Reconstruction of Embolotherium andrewsi with size comparison to average human, copyright Tim Bertelink.

Belongs within: Euungulata.
Contains: Equoidea, Ceratomorpha, Brontotheriidae, Chalicotheriidae.

The Perissodactyla include the odd-toed hoofed mammals: horses, tapirs and rhinoceroses, as well as their fossil relatives the chalicotheres and brontotheres. Modern perissodactyls are relatively large herbivorous mammals with hind-gut fermenting digestive systems. The Brontotheriidae are a group of rhinoceros-like animals known from the Eocene of North America and Eurasia.

Synapomorphies (from Hooker & Dashzeveg 2004): Upper molar paraconule situated distinctly more mesially than protocone, facet 2A occupying paraconule and part of preprotocrista, notched preprotocrista mesiobuccally directed towards paraconule, lower molar metaconid widely twinned with tips bearing facet 2A; upper molar metaconule distinctly mesial of line drawn between metacone and hypocone, lower molar hypoconulid separated from and distal of crest joining hypoconid and entoconid, M3 with hypocone; upper molar parastyle large; M3 not smaller than M2, M3 larger than M2; upper molars with metaconal fold not joined to metaconule; upper molar metaloph and lower molar hypolophid, especially on M3, oblique.

Perissodactyla [Ancylopoda, Euperissodactyla, Lophodontomorpha, Mesaxonia, Moropomorpha, Selenida, Tapiromorpha]
    |  i. s.: SymborodonC77
    |         Orotherium Marsh 1872C77
    |           |--O. cristonense Cope 1877C77
    |           |--O. laevii Cope 1877C77
    |           `--O. vintanum Marsh 1872C77
    |         Orientolophus Ting 1993HD04
    |           |--*O. hengdongensis Ting 1993HD04
    |           `--O. namadicus (Dashzeveg 1979) [=Homogalax namadicus]HD04
    |         Mesolambdolophus setoniHUG17
    |--Hallensia mathewsiRH14, F02
            |--Homogalax Hay 1899RH14, SM93
            |    |--H. protapirinus [=Systemodon protapirinus]F02
            |    `--H. wutuensisHD04
            `--+--Cardiolophus radinskyi Gingerich 1991RH14, HD04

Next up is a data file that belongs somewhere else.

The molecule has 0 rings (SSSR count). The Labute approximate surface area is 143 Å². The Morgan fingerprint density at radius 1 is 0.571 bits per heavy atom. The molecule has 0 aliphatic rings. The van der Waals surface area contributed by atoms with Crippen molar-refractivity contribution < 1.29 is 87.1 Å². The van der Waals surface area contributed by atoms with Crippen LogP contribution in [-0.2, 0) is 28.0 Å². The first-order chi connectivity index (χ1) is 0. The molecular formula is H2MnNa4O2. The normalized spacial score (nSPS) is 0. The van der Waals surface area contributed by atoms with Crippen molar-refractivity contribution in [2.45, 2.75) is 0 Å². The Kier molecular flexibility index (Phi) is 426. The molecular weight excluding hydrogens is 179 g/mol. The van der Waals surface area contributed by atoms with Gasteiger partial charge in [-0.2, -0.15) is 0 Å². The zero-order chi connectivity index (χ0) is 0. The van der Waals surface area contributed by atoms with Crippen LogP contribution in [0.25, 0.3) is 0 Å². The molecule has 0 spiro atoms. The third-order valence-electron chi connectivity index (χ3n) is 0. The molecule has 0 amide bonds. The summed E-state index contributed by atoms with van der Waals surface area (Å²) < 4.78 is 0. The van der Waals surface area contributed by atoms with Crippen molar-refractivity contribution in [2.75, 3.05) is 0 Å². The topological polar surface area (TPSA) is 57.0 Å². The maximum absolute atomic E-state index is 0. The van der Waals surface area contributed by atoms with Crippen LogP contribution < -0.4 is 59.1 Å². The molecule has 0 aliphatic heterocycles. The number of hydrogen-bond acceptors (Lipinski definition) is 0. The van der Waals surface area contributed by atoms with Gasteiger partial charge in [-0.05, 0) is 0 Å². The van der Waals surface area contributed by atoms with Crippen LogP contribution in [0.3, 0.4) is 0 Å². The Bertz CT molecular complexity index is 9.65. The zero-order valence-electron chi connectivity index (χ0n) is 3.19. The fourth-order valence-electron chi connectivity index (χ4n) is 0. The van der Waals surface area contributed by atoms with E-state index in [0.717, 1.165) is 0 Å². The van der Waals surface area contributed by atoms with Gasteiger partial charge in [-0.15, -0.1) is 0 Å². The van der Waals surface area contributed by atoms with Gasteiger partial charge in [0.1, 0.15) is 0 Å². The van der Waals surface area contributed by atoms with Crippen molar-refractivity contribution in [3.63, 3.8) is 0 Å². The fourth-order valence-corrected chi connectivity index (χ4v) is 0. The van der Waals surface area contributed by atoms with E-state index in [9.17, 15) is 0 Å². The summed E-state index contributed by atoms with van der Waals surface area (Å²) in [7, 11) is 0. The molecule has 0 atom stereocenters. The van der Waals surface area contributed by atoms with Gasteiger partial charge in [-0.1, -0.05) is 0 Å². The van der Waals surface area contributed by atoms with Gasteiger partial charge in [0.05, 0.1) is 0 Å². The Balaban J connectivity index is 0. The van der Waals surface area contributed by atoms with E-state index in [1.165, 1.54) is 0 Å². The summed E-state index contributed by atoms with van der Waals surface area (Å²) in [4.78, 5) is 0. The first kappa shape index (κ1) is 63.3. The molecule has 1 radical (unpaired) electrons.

|--Isectolophus Scott & Osborn 1887RH14, SM93
                  |    |--I. annectensRH14
                  |    `--I. latidensRH14
                  |  `--Lambdotherium Cope 1880SM93 [LambdotheriidaeRH14]
                  |       `--L. popoagicumHD04
                       |  i. s.: Kalimantsia Geraards, Spassov & Kovachev 2001D07
                       |           `--K. bulgaricaD07
                       |--Protomoropus Hooker & Dashzeveg 2004HD04
                       |    `--*P. gabuniai (Dashzeveg 1979) [=Hyracotherium gabuniai, Orientolophus gabuniai]HD04
                          |  `--EomoropidaeRH14
                          |       |--Eomoropus amarorumRH14
                          |       `--LitolophusRH14
                          |            |--L. gobiensisHUG17
                          |            `--L. mongoliensisRH14
                               |  i. s.: Toxotherium hunteri Wood 1961S96
                               |         Schizotheriodes parvusTPG96
                               |--Paleomoropus Radinsky 1964HD04, SM93
                               |    `--P. jepseni Radinsky 1964HD04
                               `--+--Lophiaspis Deperet 1910HD04, SM93
                                  |    `--L. maurettei Depéret 1910HD04
                                  `--Lophiodon Cuvier 1822HD04, M02 [incl. Saurornis Fischer 1967M02]
                                       |--L. leptorhynchumRH14
                                       |--*Saurornis’ matthesi Fischer 1967M02
                                       `--L. remensisRH14

*Type species of generic name indicated


[C77] Cope, E. D. 1877. Report upon the extinct Vertebrata obtained in New Mexico by parties of the expedition of 1874. Geographical Surveys West of the One Hundredth Meridian 4 (2): i–iv, 1–370.

[D07] Dixon, D. 2007. The Complete Illustrated Encyclopedia of Dinosaurs & Prehistoric Creatures. Hermes House: London.

[F02] Froehlich, D. J. 2002. Quo vadis eohippus? The systematics and taxonomy of the early Eocene equids (Perissodactyla). Zoological Journal of the Linnean Society 134: 141–256.

[HUG17] Halliday, T. J. D., P. Upchurch & A. Goswami. 2017. Resolving the relationships of Paleocene placental mammals. Biological Reviews 92 (1): 521–550.

[HD04] Hooker, J. J., & D. Dashzeveg. 2004. The origin of chalicotheres (Perissodactyla, Mammalia). Palaeontology 47 (6): 1363–1386.

[M02] Mlíkovský, J. 2002. Cenozoic Birds of the World. Part 1: Europe. Ninox Press: Praha.

[RH14] Rose, K. D., L. T. Holbrook, R. S. Rana, K. Kumar, K. E. Jones, H. E. Ahrens, P. Missiaen, A. Sahni & T. Smith. 2014. Early Eocene fossils suggest that the mammalian order Perissodactyla originated in India. Nature Communications 5: 5570.

[S96] Storer, J. E. 1996. Eocene-Oligocene faunas of the Cypress Hills Formation, Saskatchewan. In: Prothero, D. R., & R. J. Emry (eds) The Terrestrial Eocene–Oligocene Transition in North America pp. 240–261. Cambridge University Press.

[SM93] Stucky, R. K., & M. C. McKenna. 1993. Mammalia. In: Benton, M. J. (ed.) The Fossil Record 2 pp. 739–771. Chapman & Hall: London.

[TPG96] Tabrum, A. R., D. R. Prothero & D. Garcia. 1996. Magnetostratigraphy and biostratigraphy of the Eocene-Oligocene transition, southwestern Montana. In: Prothero, D. R., & R. J. Emry (eds) The Terrestrial Eocene–Oligocene Transition in North America pp. 278–311. Cambridge University Press.

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